Many onshore temporary migrants who remain separated from their overseas-based partners even after living in the country for years are miffed with the government’s invitation to the families of potential new work visa applicants.
The Minister of Immigration Michael Wood recently announced the opening of the Accredited Employer Work Visa (AEWV) on Monday, July 4, and simultaneously extended the invite for partners and dependents of the new work visa applicants.
“Opening visa applications for partners and dependents of workers who are applying for work visas will make it easier for migrant workers to bring their families with them to New Zealand, making us an attractive place to live and work,” Minister Wood said.
This announcement has left many temporary migrant workers currently onshore and experiencing forced separation from their overseas-based partners because of the Covid-related border closure and the bizarre emphasis on the “living together” requirement for the partnership visa under NZ immigration rules frustrated.
Meherzad D Patel, a 29-year-old Chef who has been living in the country for the last six years and has been married for nearly three years (November 2019) is irked that his wife’s partnership visa has been recently declined while the government is luring potential new work visa applicants to bring their families along in the country.
The letter from the immigration officer addressed to Meherzad’s overseas-based partner Mahafrin Buhariwala said, “In your case, we note that you stated that you first met your partner in 2014. In 2016 your supporting partner moved to New Zealand. You got married on November 28, 2019, and spent around two months together before your supporting partner returned to New Zealand.”
“You do not meet the living together requirements to be granted a partnership visa.”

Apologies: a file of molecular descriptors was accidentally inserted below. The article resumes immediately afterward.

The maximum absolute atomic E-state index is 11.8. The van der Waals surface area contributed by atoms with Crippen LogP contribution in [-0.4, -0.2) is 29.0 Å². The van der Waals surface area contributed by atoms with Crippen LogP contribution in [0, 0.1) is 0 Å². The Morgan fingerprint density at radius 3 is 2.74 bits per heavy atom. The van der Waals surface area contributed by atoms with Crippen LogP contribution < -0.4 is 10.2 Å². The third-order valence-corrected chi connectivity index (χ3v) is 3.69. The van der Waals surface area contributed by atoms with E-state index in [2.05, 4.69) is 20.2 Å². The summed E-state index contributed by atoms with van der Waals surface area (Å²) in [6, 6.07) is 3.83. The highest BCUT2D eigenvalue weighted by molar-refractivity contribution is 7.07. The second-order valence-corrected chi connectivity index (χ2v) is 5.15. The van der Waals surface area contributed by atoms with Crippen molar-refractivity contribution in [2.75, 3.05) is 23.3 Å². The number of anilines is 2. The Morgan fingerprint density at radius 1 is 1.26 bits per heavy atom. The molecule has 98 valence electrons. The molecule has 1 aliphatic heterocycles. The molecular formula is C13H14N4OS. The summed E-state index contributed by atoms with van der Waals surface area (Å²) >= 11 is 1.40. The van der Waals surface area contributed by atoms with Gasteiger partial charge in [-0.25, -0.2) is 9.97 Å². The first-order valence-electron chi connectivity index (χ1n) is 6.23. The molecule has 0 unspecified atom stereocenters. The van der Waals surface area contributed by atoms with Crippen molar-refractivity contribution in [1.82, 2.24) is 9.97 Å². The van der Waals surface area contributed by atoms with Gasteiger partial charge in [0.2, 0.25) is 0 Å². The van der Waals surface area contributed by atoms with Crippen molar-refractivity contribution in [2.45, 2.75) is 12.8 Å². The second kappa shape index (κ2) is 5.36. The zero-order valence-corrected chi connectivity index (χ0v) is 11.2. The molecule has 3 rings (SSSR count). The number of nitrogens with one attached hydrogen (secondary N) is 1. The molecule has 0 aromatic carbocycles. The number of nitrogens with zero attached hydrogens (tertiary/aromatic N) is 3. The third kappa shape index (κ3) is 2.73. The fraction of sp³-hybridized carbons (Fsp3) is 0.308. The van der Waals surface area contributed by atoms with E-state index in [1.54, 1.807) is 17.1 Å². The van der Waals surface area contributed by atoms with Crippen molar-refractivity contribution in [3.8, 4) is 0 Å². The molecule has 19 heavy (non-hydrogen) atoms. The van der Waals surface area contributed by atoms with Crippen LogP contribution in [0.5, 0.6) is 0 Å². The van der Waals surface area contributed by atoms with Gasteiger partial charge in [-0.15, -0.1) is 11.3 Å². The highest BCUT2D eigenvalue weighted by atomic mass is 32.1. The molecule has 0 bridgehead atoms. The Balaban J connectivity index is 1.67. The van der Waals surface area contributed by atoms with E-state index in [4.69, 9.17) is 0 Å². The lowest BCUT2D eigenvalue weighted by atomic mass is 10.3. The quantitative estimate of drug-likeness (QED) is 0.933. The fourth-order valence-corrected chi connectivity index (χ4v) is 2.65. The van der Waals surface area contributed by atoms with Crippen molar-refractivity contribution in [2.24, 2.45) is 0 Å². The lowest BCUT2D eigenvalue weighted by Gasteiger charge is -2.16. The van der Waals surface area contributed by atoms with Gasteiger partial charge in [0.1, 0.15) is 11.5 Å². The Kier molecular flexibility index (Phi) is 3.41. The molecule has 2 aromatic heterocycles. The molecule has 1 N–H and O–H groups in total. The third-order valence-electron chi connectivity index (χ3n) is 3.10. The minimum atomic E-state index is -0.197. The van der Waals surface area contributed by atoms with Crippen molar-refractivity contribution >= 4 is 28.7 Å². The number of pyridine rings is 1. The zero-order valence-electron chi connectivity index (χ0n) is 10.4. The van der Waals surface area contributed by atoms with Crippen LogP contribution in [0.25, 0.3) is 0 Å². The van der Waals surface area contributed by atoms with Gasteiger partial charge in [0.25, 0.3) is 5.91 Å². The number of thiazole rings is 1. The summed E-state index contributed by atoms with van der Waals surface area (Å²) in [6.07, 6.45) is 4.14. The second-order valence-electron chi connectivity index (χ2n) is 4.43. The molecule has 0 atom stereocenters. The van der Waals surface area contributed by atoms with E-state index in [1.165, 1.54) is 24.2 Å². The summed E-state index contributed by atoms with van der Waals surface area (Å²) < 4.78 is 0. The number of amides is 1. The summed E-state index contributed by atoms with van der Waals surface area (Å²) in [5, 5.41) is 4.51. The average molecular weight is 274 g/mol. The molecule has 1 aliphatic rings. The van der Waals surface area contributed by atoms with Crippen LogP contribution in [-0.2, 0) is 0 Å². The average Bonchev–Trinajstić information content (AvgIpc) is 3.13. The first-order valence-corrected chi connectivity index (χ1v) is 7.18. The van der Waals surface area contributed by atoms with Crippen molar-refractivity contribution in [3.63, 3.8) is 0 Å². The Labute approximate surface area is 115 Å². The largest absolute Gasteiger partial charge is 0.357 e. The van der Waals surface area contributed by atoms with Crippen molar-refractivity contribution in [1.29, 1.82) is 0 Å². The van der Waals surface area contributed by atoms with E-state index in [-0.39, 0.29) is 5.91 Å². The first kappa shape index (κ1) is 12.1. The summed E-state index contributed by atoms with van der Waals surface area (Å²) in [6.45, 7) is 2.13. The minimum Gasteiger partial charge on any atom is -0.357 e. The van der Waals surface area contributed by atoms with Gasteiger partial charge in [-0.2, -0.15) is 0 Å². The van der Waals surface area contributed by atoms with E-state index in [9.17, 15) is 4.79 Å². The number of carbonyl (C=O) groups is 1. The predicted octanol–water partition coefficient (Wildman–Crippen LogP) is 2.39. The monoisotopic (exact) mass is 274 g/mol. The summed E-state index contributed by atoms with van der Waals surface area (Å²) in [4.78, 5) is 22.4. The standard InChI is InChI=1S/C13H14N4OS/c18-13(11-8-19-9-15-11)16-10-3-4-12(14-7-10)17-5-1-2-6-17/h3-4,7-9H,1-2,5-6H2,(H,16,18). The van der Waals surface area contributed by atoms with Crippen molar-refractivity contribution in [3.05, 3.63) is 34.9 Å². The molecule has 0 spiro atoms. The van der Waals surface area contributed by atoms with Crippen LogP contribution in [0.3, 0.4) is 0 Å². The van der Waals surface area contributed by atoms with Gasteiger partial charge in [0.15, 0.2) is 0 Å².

Speaking with the Indian Weekender, Meherzad said, “This is very frustrating outcome of our application after more than two years of patient wait for border reopening and restart of visa processing for the families of temporary migrants.”
Meherzad is currently on a work-to-residence visa as a professional chef after having first arrived in the country in 2016 as an international student studying a hospitality course and has gone back to India to get married in November 2019.
Subsequently, they filed for his wife’s partnership visa in February 2020, which had to be suspended due to Covid inflicted border closure in March 2020 and was only recently reopened for processing, raising the expectation of a couple of eventual reunion only to be dismayed.
“It is really frustrating to see that the government is ready to roll out a welcome to the new work visa applicants to bring their families, while the temporary migrant workers like me who have experienced the biggest impact of the government’s Covid response border closure are being left out in lurch,” Meherzad said.
Onshore temporary migrant workers have experienced the biggest brunt of forced separation with their respective partners due to border closure as they largely remained outside of the ambit of the government’s highly restrictive approval for the partnership-based visas allowing only citizens and residents to bring their overseas families.
To make it worse, a large chunk of the Kiwi-Indians and ethnic minority migrants who did not meet the “living together” requirement under NZ’s immigration rules because of the cultural inappropriateness of living together before actual marital knots are tied in the ritualistic ceremony have struggled to be united with their overseas-based partners in the last two years.
While many citizens and residents, who could otherwise reenter New Zealand’s closed borders, had resigned from their jobs and left the country to live with their overseas partners for many months, only to fulfil the immigration rules of “living together” for partnership visa, were able to bring their partners in the country during the last two years.
Temporary migrant workers in the country did not have any such luxury for the last two years of border closure as they were not eligible to reenter the country if they left shores during the closed border regime. They were expecting that the government would offer some relief and pathways for them to bring their overseas-based spouses in priority.
It seems that even when the partnership visa processing has restarted for their overseas partners, they still are unable to meet the “living together” requirement under current partnership visa rules.